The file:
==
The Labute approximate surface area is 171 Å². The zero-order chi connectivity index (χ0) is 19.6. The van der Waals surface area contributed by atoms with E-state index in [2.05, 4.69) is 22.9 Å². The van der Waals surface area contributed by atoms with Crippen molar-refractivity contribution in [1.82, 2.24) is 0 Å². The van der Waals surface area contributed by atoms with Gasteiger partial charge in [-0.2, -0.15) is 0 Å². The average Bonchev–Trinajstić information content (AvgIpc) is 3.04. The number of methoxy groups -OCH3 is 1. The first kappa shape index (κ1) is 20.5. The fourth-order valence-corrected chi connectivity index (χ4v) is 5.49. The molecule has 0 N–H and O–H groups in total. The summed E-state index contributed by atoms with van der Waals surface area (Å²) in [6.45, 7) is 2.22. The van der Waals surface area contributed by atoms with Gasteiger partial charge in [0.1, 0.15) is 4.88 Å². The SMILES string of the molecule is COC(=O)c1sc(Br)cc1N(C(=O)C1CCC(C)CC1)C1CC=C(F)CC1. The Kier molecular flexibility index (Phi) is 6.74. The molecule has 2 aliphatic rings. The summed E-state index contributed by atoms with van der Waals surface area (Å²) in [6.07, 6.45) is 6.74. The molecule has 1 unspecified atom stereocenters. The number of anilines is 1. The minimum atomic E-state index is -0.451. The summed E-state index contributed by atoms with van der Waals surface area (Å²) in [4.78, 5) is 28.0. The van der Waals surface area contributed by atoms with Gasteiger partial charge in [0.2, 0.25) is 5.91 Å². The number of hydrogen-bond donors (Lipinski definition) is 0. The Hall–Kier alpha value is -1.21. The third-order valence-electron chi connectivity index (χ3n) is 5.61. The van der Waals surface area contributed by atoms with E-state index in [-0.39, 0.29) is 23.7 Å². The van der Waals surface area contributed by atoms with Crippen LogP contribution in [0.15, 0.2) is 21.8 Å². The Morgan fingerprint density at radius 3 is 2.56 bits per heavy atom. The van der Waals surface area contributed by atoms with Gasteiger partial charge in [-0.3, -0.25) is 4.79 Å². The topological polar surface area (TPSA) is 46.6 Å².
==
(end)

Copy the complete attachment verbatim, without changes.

The Labute approximate surface area is 171 Å². The zero-order chi connectivity index (χ0) is 19.6. The van der Waals surface area contributed by atoms with E-state index in [2.05, 4.69) is 22.9 Å². The van der Waals surface area contributed by atoms with Crippen molar-refractivity contribution in [1.82, 2.24) is 0 Å². The van der Waals surface area contributed by atoms with Gasteiger partial charge in [-0.2, -0.15) is 0 Å². The average Bonchev–Trinajstić information content (AvgIpc) is 3.04. The number of methoxy groups -OCH3 is 1. The first kappa shape index (κ1) is 20.5. The fourth-order valence-corrected chi connectivity index (χ4v) is 5.49. The molecule has 0 N–H and O–H groups in total. The summed E-state index contributed by atoms with van der Waals surface area (Å²) in [6.45, 7) is 2.22. The van der Waals surface area contributed by atoms with Gasteiger partial charge in [0.1, 0.15) is 4.88 Å². The SMILES string of the molecule is COC(=O)c1sc(Br)cc1N(C(=O)C1CCC(C)CC1)C1CC=C(F)CC1. The Kier molecular flexibility index (Phi) is 6.74. The molecule has 2 aliphatic rings. The summed E-state index contributed by atoms with van der Waals surface area (Å²) in [6.07, 6.45) is 6.74. The molecule has 1 unspecified atom stereocenters. The number of anilines is 1. The minimum atomic E-state index is -0.451. The summed E-state index contributed by atoms with van der Waals surface area (Å²) in [4.78, 5) is 28.0. The van der Waals surface area contributed by atoms with Gasteiger partial charge in [0.2, 0.25) is 5.91 Å². The number of hydrogen-bond donors (Lipinski definition) is 0. The Hall–Kier alpha value is -1.21. The third-order valence-electron chi connectivity index (χ3n) is 5.61. The van der Waals surface area contributed by atoms with E-state index in [-0.39, 0.29) is 23.7 Å². The van der Waals surface area contributed by atoms with Crippen LogP contribution in [0.15, 0.2) is 21.8 Å². The Morgan fingerprint density at radius 3 is 2.56 bits per heavy atom. The van der Waals surface area contributed by atoms with Gasteiger partial charge in [-0.3, -0.25) is 4.79 Å². The topological polar surface area (TPSA) is 46.6 Å².